Masculinity Crisis: The Demise Of Guys

Silhouette Of A Man At Beach
Silhouette Of A Man At Beach

Famous Stanford University Psychologist Philip Zimbardo warns of the dangers confronting men from overusing technology in his latest book, Man (Dis)Connected, which he also discusses in a TED talk and BBC radio interview.  Zimbardo reviews the data showing that boys are more likely to drop out of school, are outperformed by girls academically at every level of education, and are failing to establish meaningful relationships with girls.  This last failure, he speculates, comes from a fear of, or inadequacy respecting, emotional and physical intimacy.

While there have always been some difficulties for males in courting females, namely, fear of being rejected by the fairer sex, the reason for the inadequacies are shifting; they are no longer merely fears of a bad outcome, but rather, reflect an actual skill deficit.

Boys are exhibiting increased levels of shyness and social awkwardness because they don’t know what to say or what to do, they don’t know the language of face-to-face encounters that allow one to talk with another and listen to others. Why the shift?

“Social Intensity Syndrome”

Zimbardo proposes that because men have always had a preference for the company of other men—which historically was met through organized means such as team sports, the military, and fraternal organizations—there has always been some challenge in encouraging socialization apt for family life.  However, now, he states, males are showing a preference for the asynchronous, internet world that is taking them further and further from the healthy, natural, spontaneous interaction in social relationships—what he coins “Social Intensity Syndrome.”  A similar concept, termed “hyperreality,” describes technologically-sophisticated ways of simulating reality, wherein “the entire web of human meaning-making activities has been transformed into the symbolic exchange of empty signs.”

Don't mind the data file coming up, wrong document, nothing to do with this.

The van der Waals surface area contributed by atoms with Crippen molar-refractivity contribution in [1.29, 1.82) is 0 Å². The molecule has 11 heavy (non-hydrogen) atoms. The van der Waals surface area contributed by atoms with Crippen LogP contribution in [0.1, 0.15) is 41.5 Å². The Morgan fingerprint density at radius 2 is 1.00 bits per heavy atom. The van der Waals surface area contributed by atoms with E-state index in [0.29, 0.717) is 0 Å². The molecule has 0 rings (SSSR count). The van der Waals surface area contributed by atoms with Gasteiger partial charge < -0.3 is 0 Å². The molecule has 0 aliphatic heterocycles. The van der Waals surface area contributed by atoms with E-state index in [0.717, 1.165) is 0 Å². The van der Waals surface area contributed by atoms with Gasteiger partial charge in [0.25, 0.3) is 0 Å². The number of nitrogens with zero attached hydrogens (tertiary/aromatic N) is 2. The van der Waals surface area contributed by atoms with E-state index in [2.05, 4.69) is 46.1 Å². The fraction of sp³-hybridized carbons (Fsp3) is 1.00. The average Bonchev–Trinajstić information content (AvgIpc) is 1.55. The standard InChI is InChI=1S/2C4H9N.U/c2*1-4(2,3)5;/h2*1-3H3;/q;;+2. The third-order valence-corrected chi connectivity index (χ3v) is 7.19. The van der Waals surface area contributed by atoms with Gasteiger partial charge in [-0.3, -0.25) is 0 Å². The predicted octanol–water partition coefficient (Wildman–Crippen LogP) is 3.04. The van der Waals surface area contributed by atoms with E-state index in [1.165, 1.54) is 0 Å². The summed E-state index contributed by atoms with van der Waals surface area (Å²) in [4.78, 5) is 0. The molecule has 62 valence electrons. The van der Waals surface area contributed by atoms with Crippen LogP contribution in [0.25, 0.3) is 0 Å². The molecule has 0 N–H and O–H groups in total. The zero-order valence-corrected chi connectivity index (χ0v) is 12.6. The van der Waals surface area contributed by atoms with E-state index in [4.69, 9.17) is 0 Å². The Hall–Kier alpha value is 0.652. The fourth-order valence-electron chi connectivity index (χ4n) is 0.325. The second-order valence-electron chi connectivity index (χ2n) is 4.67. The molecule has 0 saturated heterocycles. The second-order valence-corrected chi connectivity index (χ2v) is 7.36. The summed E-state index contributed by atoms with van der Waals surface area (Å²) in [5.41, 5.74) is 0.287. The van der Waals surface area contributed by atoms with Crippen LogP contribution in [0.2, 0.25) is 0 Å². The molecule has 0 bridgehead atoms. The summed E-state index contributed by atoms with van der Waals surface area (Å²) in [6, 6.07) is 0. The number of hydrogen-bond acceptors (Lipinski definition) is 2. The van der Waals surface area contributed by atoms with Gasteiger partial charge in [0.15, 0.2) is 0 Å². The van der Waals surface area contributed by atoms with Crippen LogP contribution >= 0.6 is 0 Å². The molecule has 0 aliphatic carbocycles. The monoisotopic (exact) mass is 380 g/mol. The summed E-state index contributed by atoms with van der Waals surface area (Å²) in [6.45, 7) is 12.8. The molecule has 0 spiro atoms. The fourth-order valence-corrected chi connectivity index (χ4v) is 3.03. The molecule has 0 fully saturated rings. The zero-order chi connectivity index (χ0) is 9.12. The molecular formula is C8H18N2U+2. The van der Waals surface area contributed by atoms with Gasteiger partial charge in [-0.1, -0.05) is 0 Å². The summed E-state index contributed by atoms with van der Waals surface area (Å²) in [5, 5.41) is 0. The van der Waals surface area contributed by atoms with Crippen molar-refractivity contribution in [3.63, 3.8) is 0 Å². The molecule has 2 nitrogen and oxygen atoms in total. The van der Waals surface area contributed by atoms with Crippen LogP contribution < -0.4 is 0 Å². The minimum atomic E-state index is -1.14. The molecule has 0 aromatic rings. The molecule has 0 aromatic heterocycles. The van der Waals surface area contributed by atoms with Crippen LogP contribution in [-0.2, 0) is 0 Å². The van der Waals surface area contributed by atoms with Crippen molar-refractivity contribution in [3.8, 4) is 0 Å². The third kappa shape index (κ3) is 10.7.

Read the full article by Dr. Frank J. Moncher here at Culture of Life Foundation

Photo credit MurtazaBravo